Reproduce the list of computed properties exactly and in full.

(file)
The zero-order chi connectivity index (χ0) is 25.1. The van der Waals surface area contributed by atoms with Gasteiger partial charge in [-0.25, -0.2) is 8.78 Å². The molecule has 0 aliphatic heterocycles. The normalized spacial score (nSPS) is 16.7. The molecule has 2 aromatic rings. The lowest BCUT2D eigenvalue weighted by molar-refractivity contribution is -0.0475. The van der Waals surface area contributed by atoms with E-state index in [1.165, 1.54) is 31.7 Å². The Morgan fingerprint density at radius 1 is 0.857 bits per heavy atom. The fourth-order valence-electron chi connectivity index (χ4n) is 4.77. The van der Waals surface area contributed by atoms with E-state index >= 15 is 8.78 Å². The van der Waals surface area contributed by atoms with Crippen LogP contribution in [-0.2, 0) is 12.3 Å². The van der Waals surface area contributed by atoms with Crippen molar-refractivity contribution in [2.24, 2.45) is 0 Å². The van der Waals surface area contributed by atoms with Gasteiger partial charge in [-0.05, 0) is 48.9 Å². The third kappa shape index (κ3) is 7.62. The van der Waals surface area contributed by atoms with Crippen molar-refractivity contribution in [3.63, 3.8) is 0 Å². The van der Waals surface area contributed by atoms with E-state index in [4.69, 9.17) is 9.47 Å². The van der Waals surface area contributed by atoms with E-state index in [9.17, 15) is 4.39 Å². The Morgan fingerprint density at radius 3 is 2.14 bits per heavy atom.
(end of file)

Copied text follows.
The zero-order chi connectivity index (χ0) is 25.1. The van der Waals surface area contributed by atoms with Gasteiger partial charge in [-0.25, -0.2) is 8.78 Å². The molecule has 0 aliphatic heterocycles. The normalized spacial score (nSPS) is 16.7. The molecule has 2 aromatic rings. The lowest BCUT2D eigenvalue weighted by molar-refractivity contribution is -0.0475. The van der Waals surface area contributed by atoms with E-state index in [1.165, 1.54) is 31.7 Å². The Morgan fingerprint density at radius 1 is 0.857 bits per heavy atom. The fourth-order valence-electron chi connectivity index (χ4n) is 4.77. The van der Waals surface area contributed by atoms with E-state index >= 15 is 8.78 Å². The van der Waals surface area contributed by atoms with Crippen LogP contribution in [-0.2, 0) is 12.3 Å². The van der Waals surface area contributed by atoms with Crippen molar-refractivity contribution in [2.24, 2.45) is 0 Å². The van der Waals surface area contributed by atoms with Gasteiger partial charge in [-0.05, 0) is 48.9 Å². The third kappa shape index (κ3) is 7.62. The van der Waals surface area contributed by atoms with Crippen molar-refractivity contribution in [3.63, 3.8) is 0 Å². The van der Waals surface area contributed by atoms with E-state index in [4.69, 9.17) is 9.47 Å². The van der Waals surface area contributed by atoms with E-state index in [9.17, 15) is 4.39 Å². The Morgan fingerprint density at radius 3 is 2.14 bits per heavy atom.